For the past 30 or so years, I’ve done my own taxes by hand. I thought this was a good approach because it would help me better understand the practical challenges of the tax code.
But it’s time to confess that I broke down and used Turbotax for yesterday’s tax return.
It’s not that my financial affairs are complicated. I basically get my Cato salary and a bit of income from speeches and articles. But even that became too much of a challenge. The tipping point was the form for Health Savings Accounts. The IRS is yelling at me for how I filled out this form in past years, and I fear that I will be perpetually in their cross hairs without relying on a computer program to avoid mistakes.
To help me deal with yesterday’s traumatic experience, I’m sharing some very good cartoons.
We’ll start with one from Gary Varvel.
Sort of the visual version of this letter-to-the-editor.
Our next cartoon, which may be my favorite of the group, is from Glenn McCoy.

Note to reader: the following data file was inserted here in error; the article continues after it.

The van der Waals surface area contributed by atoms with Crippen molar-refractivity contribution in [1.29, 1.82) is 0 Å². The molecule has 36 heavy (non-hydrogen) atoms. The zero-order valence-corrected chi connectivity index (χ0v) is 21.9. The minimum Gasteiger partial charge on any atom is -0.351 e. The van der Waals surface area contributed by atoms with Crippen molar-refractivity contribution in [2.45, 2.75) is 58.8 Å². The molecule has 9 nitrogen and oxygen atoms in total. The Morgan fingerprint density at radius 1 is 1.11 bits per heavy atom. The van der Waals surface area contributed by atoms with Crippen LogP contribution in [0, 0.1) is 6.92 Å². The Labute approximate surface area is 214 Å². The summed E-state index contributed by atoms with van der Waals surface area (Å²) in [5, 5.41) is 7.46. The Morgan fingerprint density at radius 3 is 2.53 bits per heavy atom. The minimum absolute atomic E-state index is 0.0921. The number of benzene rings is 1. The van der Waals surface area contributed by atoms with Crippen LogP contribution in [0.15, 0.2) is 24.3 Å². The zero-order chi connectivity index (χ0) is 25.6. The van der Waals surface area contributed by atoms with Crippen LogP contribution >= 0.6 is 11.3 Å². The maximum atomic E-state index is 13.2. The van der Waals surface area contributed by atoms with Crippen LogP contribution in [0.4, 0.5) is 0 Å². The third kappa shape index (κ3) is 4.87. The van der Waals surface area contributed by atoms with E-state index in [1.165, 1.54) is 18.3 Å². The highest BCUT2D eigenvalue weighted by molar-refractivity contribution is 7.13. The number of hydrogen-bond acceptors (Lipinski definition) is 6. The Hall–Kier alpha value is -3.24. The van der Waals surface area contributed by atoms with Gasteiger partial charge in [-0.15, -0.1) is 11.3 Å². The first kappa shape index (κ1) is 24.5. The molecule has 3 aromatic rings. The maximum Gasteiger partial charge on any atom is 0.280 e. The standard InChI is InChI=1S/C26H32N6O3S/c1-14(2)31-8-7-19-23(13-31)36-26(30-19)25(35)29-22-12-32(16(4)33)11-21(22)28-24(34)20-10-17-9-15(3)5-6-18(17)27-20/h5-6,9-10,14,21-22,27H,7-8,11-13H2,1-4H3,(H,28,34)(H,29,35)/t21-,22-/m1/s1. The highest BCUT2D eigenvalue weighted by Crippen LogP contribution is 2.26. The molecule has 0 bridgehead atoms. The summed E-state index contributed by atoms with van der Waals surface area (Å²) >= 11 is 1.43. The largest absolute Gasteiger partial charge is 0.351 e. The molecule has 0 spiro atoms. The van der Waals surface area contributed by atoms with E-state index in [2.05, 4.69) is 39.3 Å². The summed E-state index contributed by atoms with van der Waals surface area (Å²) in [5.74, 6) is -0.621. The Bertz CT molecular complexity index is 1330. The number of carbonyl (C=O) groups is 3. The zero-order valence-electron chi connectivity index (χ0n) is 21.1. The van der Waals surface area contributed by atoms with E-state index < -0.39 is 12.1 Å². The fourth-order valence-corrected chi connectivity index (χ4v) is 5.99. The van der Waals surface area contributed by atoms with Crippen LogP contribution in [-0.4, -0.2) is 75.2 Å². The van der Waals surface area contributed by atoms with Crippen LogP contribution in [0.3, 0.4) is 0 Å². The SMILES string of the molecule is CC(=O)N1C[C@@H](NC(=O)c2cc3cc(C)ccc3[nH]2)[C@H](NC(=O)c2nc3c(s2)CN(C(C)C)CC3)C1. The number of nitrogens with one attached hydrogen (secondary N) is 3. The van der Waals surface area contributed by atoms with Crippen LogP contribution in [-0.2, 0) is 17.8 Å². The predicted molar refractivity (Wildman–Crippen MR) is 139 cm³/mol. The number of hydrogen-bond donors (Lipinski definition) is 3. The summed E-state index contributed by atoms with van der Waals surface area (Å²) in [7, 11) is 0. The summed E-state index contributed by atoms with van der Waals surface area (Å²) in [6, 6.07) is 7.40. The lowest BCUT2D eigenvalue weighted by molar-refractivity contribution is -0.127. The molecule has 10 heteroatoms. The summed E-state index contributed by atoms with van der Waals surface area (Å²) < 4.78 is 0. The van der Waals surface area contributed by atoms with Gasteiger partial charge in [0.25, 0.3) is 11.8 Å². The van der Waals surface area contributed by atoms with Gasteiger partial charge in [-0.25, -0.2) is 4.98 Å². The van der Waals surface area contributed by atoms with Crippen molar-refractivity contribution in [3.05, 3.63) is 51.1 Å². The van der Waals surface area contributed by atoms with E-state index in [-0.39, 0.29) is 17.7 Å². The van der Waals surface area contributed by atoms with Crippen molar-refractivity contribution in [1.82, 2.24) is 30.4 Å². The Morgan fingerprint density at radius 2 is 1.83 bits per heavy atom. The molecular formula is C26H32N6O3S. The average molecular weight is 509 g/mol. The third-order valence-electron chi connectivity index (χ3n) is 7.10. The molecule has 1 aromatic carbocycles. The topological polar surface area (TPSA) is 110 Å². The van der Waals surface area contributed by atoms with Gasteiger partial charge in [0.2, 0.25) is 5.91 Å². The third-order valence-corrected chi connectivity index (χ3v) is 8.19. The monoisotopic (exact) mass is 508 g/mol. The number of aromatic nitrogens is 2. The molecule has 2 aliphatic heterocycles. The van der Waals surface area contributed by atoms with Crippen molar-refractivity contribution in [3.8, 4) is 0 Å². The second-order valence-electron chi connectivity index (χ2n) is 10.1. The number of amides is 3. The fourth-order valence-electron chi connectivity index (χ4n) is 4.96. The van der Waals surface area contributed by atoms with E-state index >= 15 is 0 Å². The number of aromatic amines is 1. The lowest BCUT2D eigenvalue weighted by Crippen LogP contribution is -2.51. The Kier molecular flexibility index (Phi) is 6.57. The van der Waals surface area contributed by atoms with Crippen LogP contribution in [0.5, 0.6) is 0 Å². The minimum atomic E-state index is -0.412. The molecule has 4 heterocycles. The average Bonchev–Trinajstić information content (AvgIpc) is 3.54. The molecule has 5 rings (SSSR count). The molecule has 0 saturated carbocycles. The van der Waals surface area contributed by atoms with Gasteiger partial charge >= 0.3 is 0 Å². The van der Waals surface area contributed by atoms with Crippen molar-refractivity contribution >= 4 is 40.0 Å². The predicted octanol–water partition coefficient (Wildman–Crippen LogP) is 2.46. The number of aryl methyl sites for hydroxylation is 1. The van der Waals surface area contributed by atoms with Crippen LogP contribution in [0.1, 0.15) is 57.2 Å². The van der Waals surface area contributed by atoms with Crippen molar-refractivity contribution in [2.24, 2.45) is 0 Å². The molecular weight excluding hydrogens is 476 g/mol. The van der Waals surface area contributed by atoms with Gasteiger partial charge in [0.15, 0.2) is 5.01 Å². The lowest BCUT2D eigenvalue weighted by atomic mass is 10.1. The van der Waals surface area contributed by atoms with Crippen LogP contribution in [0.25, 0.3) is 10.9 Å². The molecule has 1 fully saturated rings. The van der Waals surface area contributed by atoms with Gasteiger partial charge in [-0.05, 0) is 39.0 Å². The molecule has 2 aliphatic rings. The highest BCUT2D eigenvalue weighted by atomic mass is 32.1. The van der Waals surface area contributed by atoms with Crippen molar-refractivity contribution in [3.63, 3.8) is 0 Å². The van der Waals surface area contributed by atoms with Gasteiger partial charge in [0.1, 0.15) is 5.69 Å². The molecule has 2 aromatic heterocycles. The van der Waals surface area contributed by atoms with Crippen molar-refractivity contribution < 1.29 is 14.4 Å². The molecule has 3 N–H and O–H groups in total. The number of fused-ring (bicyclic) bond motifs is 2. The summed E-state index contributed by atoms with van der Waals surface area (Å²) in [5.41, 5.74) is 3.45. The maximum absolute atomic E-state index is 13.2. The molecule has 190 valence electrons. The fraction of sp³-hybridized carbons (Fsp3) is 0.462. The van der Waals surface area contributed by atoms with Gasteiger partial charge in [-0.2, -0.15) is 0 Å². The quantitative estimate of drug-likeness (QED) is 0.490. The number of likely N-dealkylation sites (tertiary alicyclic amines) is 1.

By the way, if you don’t think the IRS is capable of thuggery, read this horrifying story.
I don’t know Paul Fell’s work, but this next cartoon is a very good introduction.
This is the second time the grim reaper has appeared in a cartoon. The first time involved the death tax.
Last but not least, we have a Chip Bok cartoon about tax code complexity.
If you still need to be cheered up, here’s some more IRS humor to brighten your day, including the IRS version of the quadratic formula, a new Obama 1040 form, a list of tax day tips from David Letterman, a cartoon ofhow GPS would work if operated by the IRS, an IRS-designed pencil sharpener, a sale on 1040-form toilet paper (a real product), and two songs about the tax agency (here and here), and a PG-13 joke about a Rabbi and an IRS agent.